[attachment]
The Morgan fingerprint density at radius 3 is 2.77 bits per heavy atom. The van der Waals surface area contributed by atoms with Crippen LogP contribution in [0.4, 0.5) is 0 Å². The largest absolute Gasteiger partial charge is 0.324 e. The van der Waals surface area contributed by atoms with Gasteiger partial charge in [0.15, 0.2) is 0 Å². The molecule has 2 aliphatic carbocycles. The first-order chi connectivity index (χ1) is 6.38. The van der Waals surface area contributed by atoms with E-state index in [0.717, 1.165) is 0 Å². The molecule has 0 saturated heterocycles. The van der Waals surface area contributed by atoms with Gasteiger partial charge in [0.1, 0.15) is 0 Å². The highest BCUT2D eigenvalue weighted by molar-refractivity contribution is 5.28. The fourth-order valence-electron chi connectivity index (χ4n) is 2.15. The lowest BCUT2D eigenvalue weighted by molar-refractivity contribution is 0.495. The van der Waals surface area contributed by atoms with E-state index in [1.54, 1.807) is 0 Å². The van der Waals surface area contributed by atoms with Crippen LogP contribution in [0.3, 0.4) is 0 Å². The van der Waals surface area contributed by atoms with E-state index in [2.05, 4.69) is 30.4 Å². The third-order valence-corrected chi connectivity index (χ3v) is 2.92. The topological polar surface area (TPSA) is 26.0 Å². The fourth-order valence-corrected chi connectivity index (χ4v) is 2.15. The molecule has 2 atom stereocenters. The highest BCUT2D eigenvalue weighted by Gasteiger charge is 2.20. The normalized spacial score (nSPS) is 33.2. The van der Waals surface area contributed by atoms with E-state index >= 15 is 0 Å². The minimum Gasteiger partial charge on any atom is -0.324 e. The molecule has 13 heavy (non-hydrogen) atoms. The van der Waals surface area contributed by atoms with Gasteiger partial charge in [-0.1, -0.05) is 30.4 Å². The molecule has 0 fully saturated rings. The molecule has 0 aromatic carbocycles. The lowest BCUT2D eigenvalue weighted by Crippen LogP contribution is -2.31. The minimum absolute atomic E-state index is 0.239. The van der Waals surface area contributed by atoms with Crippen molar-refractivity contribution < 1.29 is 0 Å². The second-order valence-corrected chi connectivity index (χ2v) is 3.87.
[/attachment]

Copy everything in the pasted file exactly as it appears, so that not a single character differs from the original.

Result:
The Morgan fingerprint density at radius 3 is 2.77 bits per heavy atom. The van der Waals surface area contributed by atoms with Crippen LogP contribution in [0.4, 0.5) is 0 Å². The largest absolute Gasteiger partial charge is 0.324 e. The van der Waals surface area contributed by atoms with Gasteiger partial charge in [0.15, 0.2) is 0 Å². The molecule has 2 aliphatic carbocycles. The first-order chi connectivity index (χ1) is 6.38. The van der Waals surface area contributed by atoms with E-state index in [0.717, 1.165) is 0 Å². The molecule has 0 saturated heterocycles. The van der Waals surface area contributed by atoms with Gasteiger partial charge in [0.1, 0.15) is 0 Å². The highest BCUT2D eigenvalue weighted by molar-refractivity contribution is 5.28. The fourth-order valence-electron chi connectivity index (χ4n) is 2.15. The lowest BCUT2D eigenvalue weighted by molar-refractivity contribution is 0.495. The van der Waals surface area contributed by atoms with E-state index in [1.54, 1.807) is 0 Å². The van der Waals surface area contributed by atoms with Crippen LogP contribution in [0.3, 0.4) is 0 Å². The van der Waals surface area contributed by atoms with E-state index in [2.05, 4.69) is 30.4 Å². The third-order valence-corrected chi connectivity index (χ3v) is 2.92. The topological polar surface area (TPSA) is 26.0 Å². The fourth-order valence-corrected chi connectivity index (χ4v) is 2.15. The molecule has 2 atom stereocenters. The highest BCUT2D eigenvalue weighted by Gasteiger charge is 2.20. The normalized spacial score (nSPS) is 33.2. The van der Waals surface area contributed by atoms with E-state index >= 15 is 0 Å². The minimum Gasteiger partial charge on any atom is -0.324 e. The molecule has 13 heavy (non-hydrogen) atoms. The van der Waals surface area contributed by atoms with Gasteiger partial charge in [-0.1, -0.05) is 30.4 Å². The molecule has 0 fully saturated rings. The molecule has 0 aromatic carbocycles. The lowest BCUT2D eigenvalue weighted by Crippen LogP contribution is -2.31. The minimum absolute atomic E-state index is 0.239. The van der Waals surface area contributed by atoms with Crippen molar-refractivity contribution < 1.29 is 0 Å². The second-order valence-corrected chi connectivity index (χ2v) is 3.87.